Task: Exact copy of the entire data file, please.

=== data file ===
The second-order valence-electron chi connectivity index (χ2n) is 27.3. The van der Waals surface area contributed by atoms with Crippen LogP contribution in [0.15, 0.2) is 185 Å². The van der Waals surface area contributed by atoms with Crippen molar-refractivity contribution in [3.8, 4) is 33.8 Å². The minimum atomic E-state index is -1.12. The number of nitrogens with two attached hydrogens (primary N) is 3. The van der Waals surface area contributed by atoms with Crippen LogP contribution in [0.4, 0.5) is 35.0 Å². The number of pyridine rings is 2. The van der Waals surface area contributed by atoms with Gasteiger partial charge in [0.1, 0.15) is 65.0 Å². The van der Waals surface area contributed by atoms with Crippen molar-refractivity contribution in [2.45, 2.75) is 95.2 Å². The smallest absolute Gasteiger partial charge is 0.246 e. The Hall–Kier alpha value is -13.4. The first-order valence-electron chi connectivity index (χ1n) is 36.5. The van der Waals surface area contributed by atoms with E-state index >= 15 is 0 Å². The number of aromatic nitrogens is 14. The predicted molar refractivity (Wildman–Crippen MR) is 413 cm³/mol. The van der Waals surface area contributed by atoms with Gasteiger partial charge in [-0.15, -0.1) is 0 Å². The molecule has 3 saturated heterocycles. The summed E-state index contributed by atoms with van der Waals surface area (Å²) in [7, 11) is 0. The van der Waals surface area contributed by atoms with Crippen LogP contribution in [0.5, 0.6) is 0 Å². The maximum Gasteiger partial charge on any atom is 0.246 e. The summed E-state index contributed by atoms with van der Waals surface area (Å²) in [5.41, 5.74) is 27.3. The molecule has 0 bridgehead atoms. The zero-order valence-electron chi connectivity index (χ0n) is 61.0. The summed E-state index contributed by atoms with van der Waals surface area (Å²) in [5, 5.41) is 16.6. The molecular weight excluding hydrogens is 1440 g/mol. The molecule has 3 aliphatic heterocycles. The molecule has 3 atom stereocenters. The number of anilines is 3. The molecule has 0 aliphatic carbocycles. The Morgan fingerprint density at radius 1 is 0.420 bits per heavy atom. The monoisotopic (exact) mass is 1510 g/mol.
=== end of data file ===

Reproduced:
The second-order valence-electron chi connectivity index (χ2n) is 27.3. The van der Waals surface area contributed by atoms with Crippen LogP contribution in [0.15, 0.2) is 185 Å². The van der Waals surface area contributed by atoms with Crippen molar-refractivity contribution in [3.8, 4) is 33.8 Å². The minimum atomic E-state index is -1.12. The number of nitrogens with two attached hydrogens (primary N) is 3. The van der Waals surface area contributed by atoms with Crippen LogP contribution in [0.4, 0.5) is 35.0 Å². The number of pyridine rings is 2. The van der Waals surface area contributed by atoms with Gasteiger partial charge in [0.1, 0.15) is 65.0 Å². The van der Waals surface area contributed by atoms with Crippen molar-refractivity contribution in [2.45, 2.75) is 95.2 Å². The smallest absolute Gasteiger partial charge is 0.246 e. The Hall–Kier alpha value is -13.4. The first-order valence-electron chi connectivity index (χ1n) is 36.5. The van der Waals surface area contributed by atoms with E-state index >= 15 is 0 Å². The number of aromatic nitrogens is 14. The predicted molar refractivity (Wildman–Crippen MR) is 413 cm³/mol. The van der Waals surface area contributed by atoms with Gasteiger partial charge in [-0.15, -0.1) is 0 Å². The molecule has 3 saturated heterocycles. The summed E-state index contributed by atoms with van der Waals surface area (Å²) in [7, 11) is 0. The van der Waals surface area contributed by atoms with Crippen LogP contribution in [0.5, 0.6) is 0 Å². The maximum Gasteiger partial charge on any atom is 0.246 e. The summed E-state index contributed by atoms with van der Waals surface area (Å²) in [5.41, 5.74) is 27.3. The molecule has 0 bridgehead atoms. The zero-order valence-electron chi connectivity index (χ0n) is 61.0. The summed E-state index contributed by atoms with van der Waals surface area (Å²) in [5, 5.41) is 16.6. The molecular weight excluding hydrogens is 1440 g/mol. The molecule has 3 aliphatic heterocycles. The molecule has 3 atom stereocenters. The number of anilines is 3. The molecule has 0 aliphatic carbocycles. The Morgan fingerprint density at radius 1 is 0.420 bits per heavy atom. The monoisotopic (exact) mass is 1510 g/mol.